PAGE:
A large, hot fire might seem like it will heat your house better, but it won't. You'll only end up wasting wood, and possible cause dangerous cracks to form in your chimney tiles that can lead to a house fire. Never burn garbage, large amounts of paper, or construction debris. They can produce toxic fumes, and leave dangerous deposits on your chimney.

Burn smart

Good fireplace habits can decrease your home's fuel consumption while maintaining a comfortable level of warmth. Make sure your firewood gets enough air to burn properly. Always use a fire screen, and close the damper when the fire is out to keep warm air from escaping up your chimney.

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7 More Solutions

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January 15, 2009

We managed to get nearly all of our wood this year from local building sites. The builders are only too happy to empty their expensive skips of offcuts and waste wood. So, if you have a van and time next year start early.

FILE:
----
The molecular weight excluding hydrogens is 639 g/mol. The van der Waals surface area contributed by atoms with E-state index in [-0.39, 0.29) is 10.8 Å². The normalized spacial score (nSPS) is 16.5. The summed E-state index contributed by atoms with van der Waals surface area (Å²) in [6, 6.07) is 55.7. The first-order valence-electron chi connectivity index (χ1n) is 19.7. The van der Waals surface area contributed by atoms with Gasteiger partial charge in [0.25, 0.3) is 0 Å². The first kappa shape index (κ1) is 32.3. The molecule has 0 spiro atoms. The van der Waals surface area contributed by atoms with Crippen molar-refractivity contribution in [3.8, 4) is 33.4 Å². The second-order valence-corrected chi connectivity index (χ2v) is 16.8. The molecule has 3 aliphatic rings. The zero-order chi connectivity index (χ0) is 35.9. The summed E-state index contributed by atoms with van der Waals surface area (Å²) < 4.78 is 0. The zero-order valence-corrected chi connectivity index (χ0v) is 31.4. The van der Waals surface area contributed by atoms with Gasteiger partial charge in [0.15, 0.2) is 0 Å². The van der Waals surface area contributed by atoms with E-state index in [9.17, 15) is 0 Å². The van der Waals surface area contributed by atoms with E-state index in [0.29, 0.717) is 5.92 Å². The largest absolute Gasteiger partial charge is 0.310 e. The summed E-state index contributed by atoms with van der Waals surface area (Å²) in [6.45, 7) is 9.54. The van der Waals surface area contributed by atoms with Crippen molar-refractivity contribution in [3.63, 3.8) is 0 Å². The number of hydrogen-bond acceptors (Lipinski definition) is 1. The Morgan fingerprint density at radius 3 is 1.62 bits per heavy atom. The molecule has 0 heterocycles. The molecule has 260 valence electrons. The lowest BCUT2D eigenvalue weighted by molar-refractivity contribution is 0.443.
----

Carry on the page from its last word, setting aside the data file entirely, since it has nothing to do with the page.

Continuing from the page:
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September 30, 2004

For all of us living in areas that get lots of snow we are stocking up now on firewood. Whether you cut it up yourself or have some one else cut and deliver it to you, here are some tips you need to know.

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November 2, 2007

Frugal tips or ideas for getting firewood as suggested from the ThriftyFun community. You can cut wood in most Federal or State forests by paying a small permit fee. Advertise in the paper for free firewood needs. Offer to cut down logs on someone's property for the wood.

Photo of stacked firewood.

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I heat with wood. At first getting it delivered to my home, which is 12 miles from town on a mountain, was expensive. This winter, I queried neighbors and found 2 guys on my mountain that are much cheaper.